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  • Author or Editor: Tayra M.C. Lanuza Navarro x
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This article examines the specific traits of the decline of astrology in a scholarly context at the end of the seventeenth century, specifically considering the case of the University of Valencia as a robust center of astrological learning during the sixteenth and seventeenth centuries. The tradition of these university professors of astrology is compared to the attitude of the ‘novatores,’ significant scholars at the beginning of the eighteenth century known for their insistence on introducing the ‘new science’ to Spain. This article ultimately analyzes to what extent there is evidence that the hostile attitude of the novatores of Valencia towards astrology could have led to its decline in the University.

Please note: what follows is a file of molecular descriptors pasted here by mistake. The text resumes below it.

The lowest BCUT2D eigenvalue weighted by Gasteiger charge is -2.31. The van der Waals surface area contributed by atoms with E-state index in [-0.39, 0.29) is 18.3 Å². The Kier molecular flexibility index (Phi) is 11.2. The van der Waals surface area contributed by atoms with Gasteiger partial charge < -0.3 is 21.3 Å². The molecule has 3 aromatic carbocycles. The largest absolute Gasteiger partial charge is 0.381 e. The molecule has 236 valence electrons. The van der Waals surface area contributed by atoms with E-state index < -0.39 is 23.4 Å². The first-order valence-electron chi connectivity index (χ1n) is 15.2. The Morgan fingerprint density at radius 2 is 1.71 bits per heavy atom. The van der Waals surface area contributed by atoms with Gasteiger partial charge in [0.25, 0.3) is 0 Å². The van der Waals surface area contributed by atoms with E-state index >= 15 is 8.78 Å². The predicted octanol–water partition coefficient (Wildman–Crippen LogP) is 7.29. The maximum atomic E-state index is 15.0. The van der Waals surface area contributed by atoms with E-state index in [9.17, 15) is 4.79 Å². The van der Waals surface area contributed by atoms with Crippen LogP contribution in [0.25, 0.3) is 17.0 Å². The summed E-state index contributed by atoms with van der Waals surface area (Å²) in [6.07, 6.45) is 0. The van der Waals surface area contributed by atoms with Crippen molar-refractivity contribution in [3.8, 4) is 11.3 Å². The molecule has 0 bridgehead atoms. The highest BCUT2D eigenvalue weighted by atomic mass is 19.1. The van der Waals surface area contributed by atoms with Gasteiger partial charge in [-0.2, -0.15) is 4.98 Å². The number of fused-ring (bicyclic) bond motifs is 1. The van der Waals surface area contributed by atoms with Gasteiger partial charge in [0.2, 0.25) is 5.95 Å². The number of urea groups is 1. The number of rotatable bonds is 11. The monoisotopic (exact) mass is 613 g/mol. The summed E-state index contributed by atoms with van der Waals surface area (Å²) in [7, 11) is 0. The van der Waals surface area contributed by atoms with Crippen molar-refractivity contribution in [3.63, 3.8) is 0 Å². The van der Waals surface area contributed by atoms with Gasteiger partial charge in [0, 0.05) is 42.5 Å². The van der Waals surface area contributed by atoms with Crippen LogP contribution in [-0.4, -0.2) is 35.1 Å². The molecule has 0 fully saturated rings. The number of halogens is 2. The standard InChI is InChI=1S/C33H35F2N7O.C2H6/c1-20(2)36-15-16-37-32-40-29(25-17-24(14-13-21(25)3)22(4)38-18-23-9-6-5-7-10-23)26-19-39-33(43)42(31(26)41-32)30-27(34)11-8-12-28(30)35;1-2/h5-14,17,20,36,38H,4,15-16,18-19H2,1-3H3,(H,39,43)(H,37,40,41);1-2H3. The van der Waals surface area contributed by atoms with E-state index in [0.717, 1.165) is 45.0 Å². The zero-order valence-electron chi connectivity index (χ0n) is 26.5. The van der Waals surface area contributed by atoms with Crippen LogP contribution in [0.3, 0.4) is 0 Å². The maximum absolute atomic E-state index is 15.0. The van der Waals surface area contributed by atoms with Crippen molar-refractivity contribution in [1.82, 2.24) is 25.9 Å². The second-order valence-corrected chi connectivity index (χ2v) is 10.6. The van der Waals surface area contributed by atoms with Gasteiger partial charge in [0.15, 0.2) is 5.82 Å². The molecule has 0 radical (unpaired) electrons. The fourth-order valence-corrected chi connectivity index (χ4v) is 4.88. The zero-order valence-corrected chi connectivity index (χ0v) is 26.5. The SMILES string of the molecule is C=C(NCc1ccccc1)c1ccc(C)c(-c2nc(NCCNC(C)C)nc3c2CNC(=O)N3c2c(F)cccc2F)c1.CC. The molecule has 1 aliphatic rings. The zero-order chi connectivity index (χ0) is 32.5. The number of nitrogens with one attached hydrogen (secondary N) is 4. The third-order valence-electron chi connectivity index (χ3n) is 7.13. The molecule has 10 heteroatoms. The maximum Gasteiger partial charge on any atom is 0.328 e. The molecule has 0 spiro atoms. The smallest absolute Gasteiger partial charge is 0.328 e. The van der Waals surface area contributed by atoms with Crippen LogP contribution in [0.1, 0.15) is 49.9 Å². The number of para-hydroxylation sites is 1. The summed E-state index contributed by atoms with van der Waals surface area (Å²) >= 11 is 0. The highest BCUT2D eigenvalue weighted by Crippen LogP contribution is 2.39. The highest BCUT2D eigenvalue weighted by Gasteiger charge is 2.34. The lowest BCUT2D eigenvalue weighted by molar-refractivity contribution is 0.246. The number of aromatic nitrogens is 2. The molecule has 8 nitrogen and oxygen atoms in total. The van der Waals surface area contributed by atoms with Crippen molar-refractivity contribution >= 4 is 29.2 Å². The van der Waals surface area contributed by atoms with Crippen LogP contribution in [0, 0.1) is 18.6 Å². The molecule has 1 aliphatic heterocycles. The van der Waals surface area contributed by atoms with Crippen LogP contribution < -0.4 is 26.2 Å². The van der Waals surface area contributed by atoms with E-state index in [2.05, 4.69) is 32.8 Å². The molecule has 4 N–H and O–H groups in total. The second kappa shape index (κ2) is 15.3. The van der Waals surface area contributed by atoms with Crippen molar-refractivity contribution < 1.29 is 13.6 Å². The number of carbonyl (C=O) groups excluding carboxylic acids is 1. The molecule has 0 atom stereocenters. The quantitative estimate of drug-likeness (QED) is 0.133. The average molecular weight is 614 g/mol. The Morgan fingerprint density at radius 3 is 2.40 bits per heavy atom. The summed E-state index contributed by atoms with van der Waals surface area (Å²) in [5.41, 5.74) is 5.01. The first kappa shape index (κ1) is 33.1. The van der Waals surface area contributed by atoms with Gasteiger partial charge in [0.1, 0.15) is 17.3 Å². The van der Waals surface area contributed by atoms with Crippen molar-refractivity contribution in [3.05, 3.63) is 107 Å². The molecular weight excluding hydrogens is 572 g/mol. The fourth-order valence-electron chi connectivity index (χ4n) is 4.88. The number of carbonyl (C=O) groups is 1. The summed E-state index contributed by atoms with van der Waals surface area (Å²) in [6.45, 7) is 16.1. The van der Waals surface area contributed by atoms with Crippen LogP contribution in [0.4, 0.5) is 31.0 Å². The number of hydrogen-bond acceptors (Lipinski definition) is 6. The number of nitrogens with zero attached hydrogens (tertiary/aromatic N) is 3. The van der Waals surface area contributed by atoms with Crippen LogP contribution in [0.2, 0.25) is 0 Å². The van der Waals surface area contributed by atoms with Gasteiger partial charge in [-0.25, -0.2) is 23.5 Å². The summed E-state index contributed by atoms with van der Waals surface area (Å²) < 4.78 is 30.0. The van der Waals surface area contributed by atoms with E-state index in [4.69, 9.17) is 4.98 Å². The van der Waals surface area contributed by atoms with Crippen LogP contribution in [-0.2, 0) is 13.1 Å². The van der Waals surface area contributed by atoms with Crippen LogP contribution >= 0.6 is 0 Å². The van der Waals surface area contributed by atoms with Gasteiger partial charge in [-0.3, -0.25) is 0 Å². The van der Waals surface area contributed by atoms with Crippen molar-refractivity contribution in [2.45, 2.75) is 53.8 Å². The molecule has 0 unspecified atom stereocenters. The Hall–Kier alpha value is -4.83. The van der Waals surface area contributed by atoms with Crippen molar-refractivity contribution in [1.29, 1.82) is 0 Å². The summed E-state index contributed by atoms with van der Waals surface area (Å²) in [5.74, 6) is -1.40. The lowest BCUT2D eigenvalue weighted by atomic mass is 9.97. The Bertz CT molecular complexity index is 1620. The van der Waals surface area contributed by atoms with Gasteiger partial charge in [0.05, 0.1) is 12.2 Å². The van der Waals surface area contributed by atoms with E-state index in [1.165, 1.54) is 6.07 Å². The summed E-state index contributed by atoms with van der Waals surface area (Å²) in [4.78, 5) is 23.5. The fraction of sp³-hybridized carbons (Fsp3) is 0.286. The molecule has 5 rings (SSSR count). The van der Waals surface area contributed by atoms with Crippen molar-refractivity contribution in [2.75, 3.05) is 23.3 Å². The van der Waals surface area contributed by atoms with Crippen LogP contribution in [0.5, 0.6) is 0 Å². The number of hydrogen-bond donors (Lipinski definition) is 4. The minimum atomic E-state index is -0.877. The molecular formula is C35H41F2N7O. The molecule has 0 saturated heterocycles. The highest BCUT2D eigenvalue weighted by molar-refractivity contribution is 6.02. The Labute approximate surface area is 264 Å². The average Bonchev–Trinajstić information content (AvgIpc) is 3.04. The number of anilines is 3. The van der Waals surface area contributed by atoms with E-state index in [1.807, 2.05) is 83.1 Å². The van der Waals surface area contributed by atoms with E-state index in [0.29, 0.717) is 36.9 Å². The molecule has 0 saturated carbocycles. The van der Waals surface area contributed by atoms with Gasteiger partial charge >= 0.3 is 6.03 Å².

In: Early Science and Medicine

This paper aims to demonstrate that astrology was one of the disciplines that most strongly experienced the process that led European natural philosophers, once they were confronted with the nature of the New World, to recognise that previous knowledge was not as complete or absolute as previously assumed, and that the content of several disciplines had to be renewed, both epistemologically and methodologically. This paper focuses on the work by the cosmographer Henrico Martínez, Repertorio de los tiempos (1606), in which he established the astrological influences specific to Mexico, and the work Sitio, naturaleza y propiedades de la Ciudad de Mexico (1618) by the physician Diego Cisneros, who refuted Martínez’s astrology for Mexico and created his own instructions for the use of astrology in the practice of medicine in New Spain.


In: Early Science and Medicine